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What to do Now about US College Sports?

Collegiate athletics is likely going to change significantly in the near future and we should think together about how we want to direct that change. Collegiate athletics is likely to become significantly more expensive soon as student-athletes will soon be paid or paid more. And there is a possibility that those expenses will further eat away at the academic “side” of higher education,

At most colleges and universities, athletics 1) already uses up too much money and is 2) given too much weight in admissions. Concerning 1, most athletic departments, especially outside the elite athletic conferences, are a net financial drain on universities. Revenue-generating sports currently help pay for non-revenue generating sports. It is often claimed, usually without much evidence, that this cost is compensated for by alumni giving which is motivated partly by alum bonding with the university through its high-profile sports teams and continuing to relate to it after they graduate via following its nationally prominent sports teams.  Further, concerning 2, prowess in athletics, like playing the tuba well, is an achievement that could reasonably give one an advantage in admissions. But prowess in sports currently is given a much larger role in admissions than similar prowess outside of sports. (more…)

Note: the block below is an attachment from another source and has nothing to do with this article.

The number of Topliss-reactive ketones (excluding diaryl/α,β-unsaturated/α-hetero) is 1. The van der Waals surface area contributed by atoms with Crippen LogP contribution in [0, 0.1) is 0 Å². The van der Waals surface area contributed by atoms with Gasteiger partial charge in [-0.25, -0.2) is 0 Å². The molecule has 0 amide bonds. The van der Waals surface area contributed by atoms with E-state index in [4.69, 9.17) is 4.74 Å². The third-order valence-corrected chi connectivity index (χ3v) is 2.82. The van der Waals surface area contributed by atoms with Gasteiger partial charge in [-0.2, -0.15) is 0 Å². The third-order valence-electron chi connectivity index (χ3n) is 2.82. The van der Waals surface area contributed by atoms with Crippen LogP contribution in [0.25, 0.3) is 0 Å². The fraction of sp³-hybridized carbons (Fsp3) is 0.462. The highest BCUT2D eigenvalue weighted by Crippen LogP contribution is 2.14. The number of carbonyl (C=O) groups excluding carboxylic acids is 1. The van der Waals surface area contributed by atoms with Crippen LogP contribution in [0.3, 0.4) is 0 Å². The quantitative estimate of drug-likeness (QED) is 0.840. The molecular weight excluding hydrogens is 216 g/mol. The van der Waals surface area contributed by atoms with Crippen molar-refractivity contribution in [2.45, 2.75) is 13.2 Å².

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By In Announcements, JMP Discussions Comments Off on Upcoming JMP Discussion (3/2) on Kathryn Norlock’s “Can’t Complain”

Upcoming JMP Discussion (3/2) on Kathryn Norlock’s “Can’t Complain”

UPDATED 2/26: We are excited to announce the first Journal of Moral Philosophy discussion of 2018 here at PEA Soup, which will take place on Friday March 2nd. This time, the sure to be insightful and productive discussion will be on Kathryn Norlock‘s “Can’t Complain” with a critical précis by Mariana Alessandri. Come join the fun on the 2nd! [The article is now open access thru the weekend!]

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Connie S. Rosati: What is Good for a Person

When we talk about what is good for a person, our talk may invoke different notions of a person’s good.  No one of these notions has normative priority over the others; rather, each does important normative work.  Arguably, some disputes among welfare theorists may be due to a failure to distinguish these notions.  For purposes of illustration, I will focus on two of them here, though as will I explain, there are no doubt others.

Sometimes our talk about what is good for a person concerns the good for an individual considered as a member of a distinct biological kind.  Just as we might talk about what is good for blue jays or Labrador retrievers, we might talk about what is good for human beings, H.  So when we describe some welfare object, O, as good for a person, P, we treat as P’s good whatever is good for H.  For example, the good for human beings might include proper nutrition, the exercise and development of their capacities, pleasure or enjoyment, and both autonomy and interconnection.